Last week, People for the Ethical Treatment of Animals (PETA)–the largest and most visible animal rights group in the United States–published a letter in The New York Times attempting to defend its used of naked women in its organizing campaigns. PETA writes:
“Few people know the depth of our work, as it is mostly our stunts that make the news. While cruelty to animals is a serious matter that should elicit widespread public outrage, efforts to reach the public through more serious means often fall on deaf ears in a world in which sex sells and there are both a war and an economic downturn.”
“Forgive us our bikinis and our shock tactics, but our message that all beings — both human and nonhuman — deserve compassion and respect is one that we must work hard to make heard.”
While PETA is correct in writing that the media’s coverage of animal rights issues is dismal at best and that there is a relationship between the well-being of human and non-human people, PETA is entirely silent on the relationship between their tactics and patriarchy. Nowhere in the short letter does PETA consider how the constant objectification of women in society impacts their treatment as a whole.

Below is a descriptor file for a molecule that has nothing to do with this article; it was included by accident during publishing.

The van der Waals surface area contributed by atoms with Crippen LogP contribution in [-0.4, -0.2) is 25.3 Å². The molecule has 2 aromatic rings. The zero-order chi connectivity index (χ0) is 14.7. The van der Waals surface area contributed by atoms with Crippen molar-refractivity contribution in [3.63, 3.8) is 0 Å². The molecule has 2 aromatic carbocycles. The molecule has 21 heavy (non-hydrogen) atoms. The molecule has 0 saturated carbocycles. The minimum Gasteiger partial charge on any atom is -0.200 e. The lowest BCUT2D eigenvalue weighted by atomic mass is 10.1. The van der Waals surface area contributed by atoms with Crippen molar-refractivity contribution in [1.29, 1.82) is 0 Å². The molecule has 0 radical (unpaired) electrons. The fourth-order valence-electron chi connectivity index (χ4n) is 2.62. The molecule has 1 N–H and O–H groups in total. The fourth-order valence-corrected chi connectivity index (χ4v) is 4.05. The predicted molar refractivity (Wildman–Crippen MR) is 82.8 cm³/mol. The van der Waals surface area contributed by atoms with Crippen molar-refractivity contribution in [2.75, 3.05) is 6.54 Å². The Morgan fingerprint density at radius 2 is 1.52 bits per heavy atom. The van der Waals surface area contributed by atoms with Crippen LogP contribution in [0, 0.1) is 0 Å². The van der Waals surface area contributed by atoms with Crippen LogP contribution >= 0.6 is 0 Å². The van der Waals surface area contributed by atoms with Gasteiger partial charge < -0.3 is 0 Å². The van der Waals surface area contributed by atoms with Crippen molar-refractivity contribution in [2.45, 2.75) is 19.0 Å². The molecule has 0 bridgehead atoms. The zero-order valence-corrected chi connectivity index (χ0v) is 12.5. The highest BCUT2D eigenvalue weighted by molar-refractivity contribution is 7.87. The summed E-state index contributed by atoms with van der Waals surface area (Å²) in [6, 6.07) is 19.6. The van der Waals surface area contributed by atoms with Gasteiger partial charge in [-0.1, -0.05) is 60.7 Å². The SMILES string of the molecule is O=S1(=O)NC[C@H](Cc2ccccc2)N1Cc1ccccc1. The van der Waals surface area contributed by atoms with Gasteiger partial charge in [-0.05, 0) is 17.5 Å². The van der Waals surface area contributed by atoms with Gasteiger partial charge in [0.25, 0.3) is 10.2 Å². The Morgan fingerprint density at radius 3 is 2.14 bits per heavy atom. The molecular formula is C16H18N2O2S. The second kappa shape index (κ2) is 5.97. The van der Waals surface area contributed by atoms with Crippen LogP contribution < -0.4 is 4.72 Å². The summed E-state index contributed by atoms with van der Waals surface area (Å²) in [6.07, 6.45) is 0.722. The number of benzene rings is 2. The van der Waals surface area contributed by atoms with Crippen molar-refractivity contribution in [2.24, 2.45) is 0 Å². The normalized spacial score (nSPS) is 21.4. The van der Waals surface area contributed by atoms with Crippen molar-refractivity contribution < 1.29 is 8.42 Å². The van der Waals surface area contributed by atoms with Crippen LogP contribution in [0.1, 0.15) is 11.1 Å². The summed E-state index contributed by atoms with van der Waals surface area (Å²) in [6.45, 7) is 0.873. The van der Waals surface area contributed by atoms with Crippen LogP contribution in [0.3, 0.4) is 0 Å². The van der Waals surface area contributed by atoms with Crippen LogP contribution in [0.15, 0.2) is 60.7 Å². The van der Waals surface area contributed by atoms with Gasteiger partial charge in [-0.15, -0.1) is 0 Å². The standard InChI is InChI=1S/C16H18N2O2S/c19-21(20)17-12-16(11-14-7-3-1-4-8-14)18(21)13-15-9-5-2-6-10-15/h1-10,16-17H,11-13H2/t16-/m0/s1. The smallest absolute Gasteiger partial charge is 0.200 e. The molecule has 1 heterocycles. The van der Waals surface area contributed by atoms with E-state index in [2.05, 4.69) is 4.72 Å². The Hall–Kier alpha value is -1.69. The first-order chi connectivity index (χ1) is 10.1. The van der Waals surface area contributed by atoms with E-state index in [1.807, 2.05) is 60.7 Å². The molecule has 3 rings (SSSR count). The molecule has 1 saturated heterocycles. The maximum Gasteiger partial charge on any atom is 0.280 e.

In the past, Mediamouse.org has criticized PETA as its focus on nudity or scantily clad women has often overshadowed its work, even here in Grand Rapids. Similar critiques have been forthcoming from many feminists, including the blog Feministing.com which has documented many offensive ads used by PETA. A compilation of some is reproduced below:
If PETA were serious about pursuing both animal and human liberation, it would stop relying on tactics that reinforce patriarchy.